Agent Simmons: You know, I told them it was a bad idea to do it on a Sunday for that very reason. Why not a Friday or Saturday?
Manager: You’re sure you got the right place?
Agent Simmons: Are there other McDonald’s in the city?
Manager: (shocked) Yeah.
Agent Simmons: Oh.
Manager: Maybe you meant to go to 34th Street?
Agent Simmons: Could be. That definitely sounds familiar.
Manager: Ok. Well I have a message in with corporate. Let’s wait and see what they say when they call back.

Ted left the bathroom again and waited at the other corner of the building for his return call. In the meantime, IE Agents swooped in and disassembled our table. We tossed everything back into our shopping bag.

We quickly left the McDonald’s without being noticed by the manager. The only evidence of our fun was the plastic bowl of peppermints we left behind.

Agent Simmons gave excellent service for nearly an hour in the Times Square McDonald’s. Almost everyone he encountered enthusiastically used his services, and many folks were kind enough to leave a tip. No one questioned Agent Simmon’s story the entire time. Even the manager convinced himself that this wasn’t a prank, but a simple misunderstanding. Surely we were just at the wrong McDonald’s.

AGENT REPORTS

Agent Kula

It’s only in a camera-crazy tourist haven like New York that you can go into a public bathroom, snap photos of men standing at urinals, and not only will they NOT be angry, they’ll often take out their own camera and snap a pic of that same urinal, thinking, “Huh, this toilet must be famous.”

Agent Simmons

When I was asked to perform this mission I was intrigued. It sounded like a significant challenge. I had done the work before (as a professional restroom-attendant) in high-end nightclubs and expensive restaurants and they tend to come with a certain type of client. I’d never had the pleasure of working with a fast-food clientele.

McDonalds has been a mega-power in the corporate world as long as I can remember. One that does it their way. With their formula. Their uniforms. Their speed. It works for them and although they’ve seemingly adjusted to societal trends, to some extent, they don’t seem eager to fiddle with the cash cow, as it were. I couldn’t imagine they’d feel very comfortable with outside agents setting up shop within their castle walls.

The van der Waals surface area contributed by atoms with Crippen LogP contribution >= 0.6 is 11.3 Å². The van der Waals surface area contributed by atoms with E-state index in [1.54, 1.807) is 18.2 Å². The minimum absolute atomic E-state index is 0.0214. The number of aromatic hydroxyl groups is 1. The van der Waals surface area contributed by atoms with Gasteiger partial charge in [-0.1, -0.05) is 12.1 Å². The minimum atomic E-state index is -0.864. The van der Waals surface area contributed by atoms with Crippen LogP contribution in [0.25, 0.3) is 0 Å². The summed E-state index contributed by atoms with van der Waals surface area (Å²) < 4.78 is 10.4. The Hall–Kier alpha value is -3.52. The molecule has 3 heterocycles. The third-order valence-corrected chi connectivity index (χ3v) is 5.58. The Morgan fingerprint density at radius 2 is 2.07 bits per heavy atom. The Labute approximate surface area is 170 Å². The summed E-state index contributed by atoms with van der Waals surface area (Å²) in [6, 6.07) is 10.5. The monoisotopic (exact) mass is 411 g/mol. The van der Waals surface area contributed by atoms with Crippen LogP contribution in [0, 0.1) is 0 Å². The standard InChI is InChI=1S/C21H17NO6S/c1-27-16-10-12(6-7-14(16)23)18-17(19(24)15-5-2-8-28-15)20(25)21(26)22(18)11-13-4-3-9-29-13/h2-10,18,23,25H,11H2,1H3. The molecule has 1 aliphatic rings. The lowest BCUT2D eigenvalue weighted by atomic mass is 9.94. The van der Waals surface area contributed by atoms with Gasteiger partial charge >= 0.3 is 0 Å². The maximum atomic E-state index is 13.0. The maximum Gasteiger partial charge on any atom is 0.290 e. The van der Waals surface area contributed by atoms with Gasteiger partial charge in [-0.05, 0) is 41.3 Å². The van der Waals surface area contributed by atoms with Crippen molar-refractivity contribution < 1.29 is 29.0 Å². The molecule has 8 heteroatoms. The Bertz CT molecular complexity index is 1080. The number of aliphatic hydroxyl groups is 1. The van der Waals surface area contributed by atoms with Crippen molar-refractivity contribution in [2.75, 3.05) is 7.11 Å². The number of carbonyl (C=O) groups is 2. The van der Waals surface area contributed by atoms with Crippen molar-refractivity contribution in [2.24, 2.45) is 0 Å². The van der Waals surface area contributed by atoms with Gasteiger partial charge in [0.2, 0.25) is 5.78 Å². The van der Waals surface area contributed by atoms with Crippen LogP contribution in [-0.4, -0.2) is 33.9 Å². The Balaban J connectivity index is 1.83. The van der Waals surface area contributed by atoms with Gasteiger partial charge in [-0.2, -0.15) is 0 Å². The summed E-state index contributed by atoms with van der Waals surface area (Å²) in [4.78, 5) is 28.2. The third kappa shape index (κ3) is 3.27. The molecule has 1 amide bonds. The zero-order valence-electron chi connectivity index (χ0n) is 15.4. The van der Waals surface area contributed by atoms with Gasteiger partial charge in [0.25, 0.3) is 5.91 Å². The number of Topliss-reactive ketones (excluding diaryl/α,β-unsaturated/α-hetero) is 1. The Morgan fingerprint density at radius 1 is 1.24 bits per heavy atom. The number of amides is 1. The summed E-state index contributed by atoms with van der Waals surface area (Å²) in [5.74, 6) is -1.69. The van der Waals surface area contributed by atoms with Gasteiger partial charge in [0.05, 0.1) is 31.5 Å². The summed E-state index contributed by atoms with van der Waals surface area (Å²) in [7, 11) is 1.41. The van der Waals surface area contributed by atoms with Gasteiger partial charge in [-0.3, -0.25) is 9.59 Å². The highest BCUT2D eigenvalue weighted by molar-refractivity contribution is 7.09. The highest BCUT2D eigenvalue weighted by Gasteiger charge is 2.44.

Having paid my bills for several years as an actual restroom attendant I was curious to see if I still had my chops. “Agent Todd” hoped that I was up to the challenge. I’d always been forced to deal with a wide range of characters in my lavatory work at night clubs and restaurants in NYC and felt that I’d handled the curve balls fairly efficiently. Since “retiring” from the business to pursue other projects, I’d begun work on a one-man show that would explore the life and times of working in the restroom and I felt that another run at it would refresh my memory on the details. I quickly agreed to join the mission. It would be my first mission as an “IE Agent”.

I was not overly concerned with the “civilians” we’d encounter in the McDonalds men’s room. I knew I was a veteran of the trade. I could handle their needs, be it mouthwash, clean combs, or directions to the subway. No. It was the NYPD and the McDonalds management staff that had me concerned. I KNEW we’d be discovered in the toilet with our table of goods happily distributed at no charge (donations would be humbly accepted but by no means required). I was certain that their corporate regiment would make us vulnerable to inevitable confrontation.

It was simply a matter of time.

Upon entering the scene of the mission we paid for some food and headed upstairs to position #1. We sat down to eat. And that’s when we noticed the policewoman. And her partner. And the McDonalds custodial staff busily making their rounds with pan and broom.

It wasn’t going to be a cake-walk.

When the first wave of authority moved along we pounced. The various “agents” sprung into action and together we rigged the restroom with a camera and set up all of our attendant tools and goods on the diaper-changing table. In 3 minutes we were up and running and “open for business”.

And the people came. And they kept coming. English, Russian, Japanese, Korean, and New Jersey. Senior citizens and pre-pubescent boys. This was a blend I’d not yet contended with. These people had special needs. We only had hot water flowing from the taps as I feverishly distributed soap and towels. The room was hot. No real circulation flow. It felt like 90 degrees. And I was wearing a wool tuxedo. I couldn’t stop the perspiration.

Employee #1 entered. His name was Roman. He looked bemused as he swept out one of the stalls. I explained that we worked together now. He shuffled back to the restaurant.

A gaggle of English school boys entered and helped themselves to mints. Followed by their chaperone who came to make sure that I wasn’t some toilet pervert. They quickly recognized how professional our “operation” was and they washed up and left satisfied.